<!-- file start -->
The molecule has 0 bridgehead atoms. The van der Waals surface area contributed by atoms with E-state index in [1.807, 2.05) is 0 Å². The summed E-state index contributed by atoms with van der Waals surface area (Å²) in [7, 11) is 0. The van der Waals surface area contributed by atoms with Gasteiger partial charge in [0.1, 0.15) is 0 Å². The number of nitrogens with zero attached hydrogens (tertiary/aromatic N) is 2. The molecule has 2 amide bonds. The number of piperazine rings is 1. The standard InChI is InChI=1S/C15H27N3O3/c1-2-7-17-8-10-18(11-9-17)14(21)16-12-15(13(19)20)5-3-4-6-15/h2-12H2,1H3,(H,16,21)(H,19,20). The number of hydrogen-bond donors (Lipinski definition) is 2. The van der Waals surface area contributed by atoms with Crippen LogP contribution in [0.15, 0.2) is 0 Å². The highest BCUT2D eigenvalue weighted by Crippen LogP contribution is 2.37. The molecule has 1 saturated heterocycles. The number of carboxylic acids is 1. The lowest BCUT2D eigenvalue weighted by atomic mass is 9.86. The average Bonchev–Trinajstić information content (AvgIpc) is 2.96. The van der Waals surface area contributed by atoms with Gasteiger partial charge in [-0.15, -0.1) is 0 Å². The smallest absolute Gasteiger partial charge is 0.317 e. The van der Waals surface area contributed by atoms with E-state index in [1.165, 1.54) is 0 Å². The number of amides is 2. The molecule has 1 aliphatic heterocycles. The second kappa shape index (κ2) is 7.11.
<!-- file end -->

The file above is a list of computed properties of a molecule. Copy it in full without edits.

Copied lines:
The molecule has 0 bridgehead atoms. The van der Waals surface area contributed by atoms with E-state index in [1.807, 2.05) is 0 Å². The summed E-state index contributed by atoms with van der Waals surface area (Å²) in [7, 11) is 0. The van der Waals surface area contributed by atoms with Gasteiger partial charge in [0.1, 0.15) is 0 Å². The number of nitrogens with zero attached hydrogens (tertiary/aromatic N) is 2. The molecule has 2 amide bonds. The number of piperazine rings is 1. The standard InChI is InChI=1S/C15H27N3O3/c1-2-7-17-8-10-18(11-9-17)14(21)16-12-15(13(19)20)5-3-4-6-15/h2-12H2,1H3,(H,16,21)(H,19,20). The number of hydrogen-bond donors (Lipinski definition) is 2. The van der Waals surface area contributed by atoms with Crippen LogP contribution in [0.15, 0.2) is 0 Å². The highest BCUT2D eigenvalue weighted by Crippen LogP contribution is 2.37. The molecule has 1 saturated heterocycles. The number of carboxylic acids is 1. The lowest BCUT2D eigenvalue weighted by atomic mass is 9.86. The average Bonchev–Trinajstić information content (AvgIpc) is 2.96. The van der Waals surface area contributed by atoms with Gasteiger partial charge in [-0.15, -0.1) is 0 Å². The smallest absolute Gasteiger partial charge is 0.317 e. The van der Waals surface area contributed by atoms with E-state index in [1.165, 1.54) is 0 Å². The number of amides is 2. The molecule has 1 aliphatic heterocycles. The second kappa shape index (κ2) is 7.11.